I was an only child and, although I was brought up closely with my cousins, it wasn’t the same as having a brother or a sister. On the other hand, it did mean that I have never had to deal with sibling rivalry – at least not first hand – and have never had to put up with the fights that can only happen between sisters. For some reason, I think that only sisters can hurt each other like no one else can.

I regret not having more money, but that’s something that we all regret!

Wednesday, 5 November 2008

What have you found most difficult in your life?

I think the most difficult times I have had in my life were when I was at boarding school and university.

My mum and dad first sent me to boarding school because the local primary was rubbish. The teacher I had was ignorant – had I stayed another couple of years I would have got a brilliant teacher, but my mum and dad decided they couldn’t wait that long, and sent me to the local prep school – thanks to a very clever headmaster who managed to get me an assisted place along with the scholarship that I had already won. I liked the teachers, and the work was ok, it was just that I didn’t like staying away from home. I would have loved it there if I could have been a day pupil, but boarding made me miserable.

From the prep school I won a scholarship to Fettes College in Edinburgh. This soon turned into the most miserable and difficult time I have ever had in my life. The work was hard – as I have said before I have only really been good at languages, and I got into trouble for not doing well in other subjects. I started to misbehave – just a little! I started smoking – not because it was cool I don’t think, just because I felt like it. A friend and I would meet another friend in the woods and smoke there. We got a little more adventurous after a while, and snuck out of our bedroom windows with a couple of older girls and sat on the ledge, three floors up at night! It wasn’t long until we were caught. One of the mothers had driven past at night, seen our glowing cigarettes, reported us, and our house mistress called the whole dormitory for a meeting. She explained how it had been reported, that cigarette ends had been found below the windows, and that the people responsible had to own up or everyone would be punished severely – typical adult threat – she couldn’t really have punished all of us, but the main threat was that if we didn’t own up and we were found out we would be expelled. So, the four of us owned up. We were then packed away to the Sanatorium (sick bay) for the night, while our parents were informed that we had been suspended. They were to come and collect us the next day. We had a wicked night locked away in the San that night! We laughed and joked and took pictures, but the next morning when we woke up we were all quite subdued. We had to go and see the headmaster, who gave us a stern talking to, talked a lot about responsibility etc, and that as well as suspension we had to pay a £30 fine which would be sent to Cancer Research – no idea if it ever was sent.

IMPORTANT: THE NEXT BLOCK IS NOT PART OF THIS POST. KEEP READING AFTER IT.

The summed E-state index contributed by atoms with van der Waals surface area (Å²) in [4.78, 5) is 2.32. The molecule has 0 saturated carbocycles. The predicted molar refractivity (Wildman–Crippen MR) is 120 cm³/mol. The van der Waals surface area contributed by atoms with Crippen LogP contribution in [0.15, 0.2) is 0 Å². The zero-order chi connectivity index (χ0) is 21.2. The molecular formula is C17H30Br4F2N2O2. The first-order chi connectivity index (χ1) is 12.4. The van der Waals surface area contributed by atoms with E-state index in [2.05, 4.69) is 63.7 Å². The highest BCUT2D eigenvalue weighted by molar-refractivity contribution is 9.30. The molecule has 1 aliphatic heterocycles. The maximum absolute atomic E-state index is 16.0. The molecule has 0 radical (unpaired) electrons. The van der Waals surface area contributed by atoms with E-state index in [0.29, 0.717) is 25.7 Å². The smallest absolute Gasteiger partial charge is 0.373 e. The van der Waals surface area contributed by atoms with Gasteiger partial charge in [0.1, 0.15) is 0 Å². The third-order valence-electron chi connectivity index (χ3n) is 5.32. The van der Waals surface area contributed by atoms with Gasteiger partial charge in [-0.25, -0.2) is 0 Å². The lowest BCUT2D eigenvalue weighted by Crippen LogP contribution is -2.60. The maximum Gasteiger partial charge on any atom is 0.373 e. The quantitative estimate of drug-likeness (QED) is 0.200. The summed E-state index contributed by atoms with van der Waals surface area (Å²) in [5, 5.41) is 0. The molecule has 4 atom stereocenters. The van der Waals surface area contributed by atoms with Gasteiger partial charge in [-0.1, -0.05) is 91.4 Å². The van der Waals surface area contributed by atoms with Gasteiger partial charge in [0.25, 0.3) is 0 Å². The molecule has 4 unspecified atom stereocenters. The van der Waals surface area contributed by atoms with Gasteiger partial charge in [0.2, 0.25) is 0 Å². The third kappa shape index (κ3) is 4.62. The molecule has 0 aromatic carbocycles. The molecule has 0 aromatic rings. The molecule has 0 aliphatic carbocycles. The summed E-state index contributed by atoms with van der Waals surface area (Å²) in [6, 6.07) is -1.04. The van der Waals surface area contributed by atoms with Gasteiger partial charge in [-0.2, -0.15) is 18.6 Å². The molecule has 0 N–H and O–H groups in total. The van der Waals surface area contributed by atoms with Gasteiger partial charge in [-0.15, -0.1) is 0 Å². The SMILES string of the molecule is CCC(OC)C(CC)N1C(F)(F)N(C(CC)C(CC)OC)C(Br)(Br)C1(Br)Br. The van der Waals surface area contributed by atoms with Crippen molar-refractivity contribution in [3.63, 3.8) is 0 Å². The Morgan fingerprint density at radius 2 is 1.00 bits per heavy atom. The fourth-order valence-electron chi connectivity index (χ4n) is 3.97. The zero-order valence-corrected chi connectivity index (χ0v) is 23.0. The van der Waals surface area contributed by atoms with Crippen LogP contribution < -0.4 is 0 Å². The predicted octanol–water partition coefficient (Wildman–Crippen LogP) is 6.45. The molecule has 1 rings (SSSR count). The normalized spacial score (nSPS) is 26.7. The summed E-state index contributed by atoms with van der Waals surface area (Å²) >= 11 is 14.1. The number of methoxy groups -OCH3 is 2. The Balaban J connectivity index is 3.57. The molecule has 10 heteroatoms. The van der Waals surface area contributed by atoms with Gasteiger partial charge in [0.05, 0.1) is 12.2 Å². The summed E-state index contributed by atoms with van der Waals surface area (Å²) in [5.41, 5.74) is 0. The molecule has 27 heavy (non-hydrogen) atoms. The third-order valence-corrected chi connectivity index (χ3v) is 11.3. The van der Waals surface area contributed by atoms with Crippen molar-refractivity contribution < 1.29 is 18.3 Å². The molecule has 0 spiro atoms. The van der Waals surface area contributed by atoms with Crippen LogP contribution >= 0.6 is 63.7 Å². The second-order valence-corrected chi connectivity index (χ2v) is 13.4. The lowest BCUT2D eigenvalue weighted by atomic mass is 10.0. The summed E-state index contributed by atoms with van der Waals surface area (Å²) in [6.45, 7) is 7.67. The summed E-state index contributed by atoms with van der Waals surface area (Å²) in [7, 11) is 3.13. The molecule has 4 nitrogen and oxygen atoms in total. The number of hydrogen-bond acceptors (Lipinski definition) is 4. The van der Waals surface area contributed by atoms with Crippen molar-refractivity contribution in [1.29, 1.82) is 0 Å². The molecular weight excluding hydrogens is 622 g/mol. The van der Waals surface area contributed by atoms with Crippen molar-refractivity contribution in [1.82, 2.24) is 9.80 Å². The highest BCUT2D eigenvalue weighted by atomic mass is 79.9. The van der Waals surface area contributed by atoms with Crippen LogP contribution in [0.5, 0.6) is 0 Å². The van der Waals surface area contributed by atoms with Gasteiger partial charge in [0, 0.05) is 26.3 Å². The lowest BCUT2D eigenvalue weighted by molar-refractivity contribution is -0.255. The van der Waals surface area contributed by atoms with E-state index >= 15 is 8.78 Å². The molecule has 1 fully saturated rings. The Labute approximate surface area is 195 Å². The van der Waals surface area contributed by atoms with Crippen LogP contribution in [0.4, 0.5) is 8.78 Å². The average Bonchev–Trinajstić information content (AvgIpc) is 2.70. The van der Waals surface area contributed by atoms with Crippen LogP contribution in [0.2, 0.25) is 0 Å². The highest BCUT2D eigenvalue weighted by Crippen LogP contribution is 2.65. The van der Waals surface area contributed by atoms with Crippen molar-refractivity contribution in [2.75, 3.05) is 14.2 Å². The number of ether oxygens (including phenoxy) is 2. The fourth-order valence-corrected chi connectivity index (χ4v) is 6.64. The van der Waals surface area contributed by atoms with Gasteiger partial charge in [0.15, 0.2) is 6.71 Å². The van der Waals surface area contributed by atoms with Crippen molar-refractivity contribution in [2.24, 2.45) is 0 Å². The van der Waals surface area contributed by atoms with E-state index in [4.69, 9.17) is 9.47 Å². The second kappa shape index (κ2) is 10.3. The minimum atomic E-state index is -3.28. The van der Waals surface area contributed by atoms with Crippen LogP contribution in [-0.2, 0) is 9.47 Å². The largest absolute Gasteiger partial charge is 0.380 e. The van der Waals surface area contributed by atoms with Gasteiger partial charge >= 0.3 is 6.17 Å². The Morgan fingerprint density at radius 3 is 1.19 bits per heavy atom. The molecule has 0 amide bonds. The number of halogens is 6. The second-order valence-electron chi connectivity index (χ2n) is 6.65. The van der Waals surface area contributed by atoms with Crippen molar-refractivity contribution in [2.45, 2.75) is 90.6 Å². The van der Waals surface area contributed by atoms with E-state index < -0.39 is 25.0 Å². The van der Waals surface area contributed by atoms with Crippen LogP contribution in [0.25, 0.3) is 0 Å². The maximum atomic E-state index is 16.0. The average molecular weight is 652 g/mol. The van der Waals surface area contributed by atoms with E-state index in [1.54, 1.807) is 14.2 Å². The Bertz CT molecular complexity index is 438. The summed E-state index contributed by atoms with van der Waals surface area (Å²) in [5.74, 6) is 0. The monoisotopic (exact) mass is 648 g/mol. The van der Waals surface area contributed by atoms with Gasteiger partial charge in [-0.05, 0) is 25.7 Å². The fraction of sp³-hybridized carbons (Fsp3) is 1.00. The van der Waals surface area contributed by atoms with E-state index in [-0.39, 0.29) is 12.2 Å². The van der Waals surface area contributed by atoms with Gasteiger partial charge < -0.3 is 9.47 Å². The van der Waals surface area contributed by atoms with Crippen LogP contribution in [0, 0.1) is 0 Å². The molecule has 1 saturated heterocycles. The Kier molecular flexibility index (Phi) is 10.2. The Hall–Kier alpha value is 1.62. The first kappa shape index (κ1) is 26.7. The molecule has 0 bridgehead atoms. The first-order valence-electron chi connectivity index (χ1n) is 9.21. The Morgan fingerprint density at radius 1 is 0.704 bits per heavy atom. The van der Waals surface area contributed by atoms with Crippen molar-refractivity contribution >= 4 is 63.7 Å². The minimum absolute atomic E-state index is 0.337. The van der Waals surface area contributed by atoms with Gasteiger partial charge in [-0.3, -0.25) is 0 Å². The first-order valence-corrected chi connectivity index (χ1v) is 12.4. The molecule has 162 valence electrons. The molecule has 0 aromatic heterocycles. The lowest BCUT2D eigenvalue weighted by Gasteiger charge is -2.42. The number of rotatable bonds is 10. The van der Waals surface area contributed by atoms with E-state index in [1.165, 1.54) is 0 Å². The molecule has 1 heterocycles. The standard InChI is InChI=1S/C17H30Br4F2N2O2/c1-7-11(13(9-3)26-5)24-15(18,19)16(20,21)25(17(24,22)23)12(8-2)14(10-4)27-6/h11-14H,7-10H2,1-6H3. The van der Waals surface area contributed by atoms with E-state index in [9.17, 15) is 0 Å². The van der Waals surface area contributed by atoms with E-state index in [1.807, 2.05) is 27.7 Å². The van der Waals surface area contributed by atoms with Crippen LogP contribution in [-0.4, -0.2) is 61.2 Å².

My mum and dad hit the roof. My cousin was staying with us at the time, he was at my old prep school, and had apparently also been playing up a bit at the same time. His parents were overseas at the time. The way I saw it, I got an extra week’s half term – my mum and dad didn’t quite see it the same way. After a couple of days it all calmed down, and by the time I went back to school we were quite light hearted about it. My mum said that if the housemistress gave me a hard time I should tell her that I’d been to confession, confessed my sins and been absolved by the priest, so if God had absolved me there was nothing she could do about it!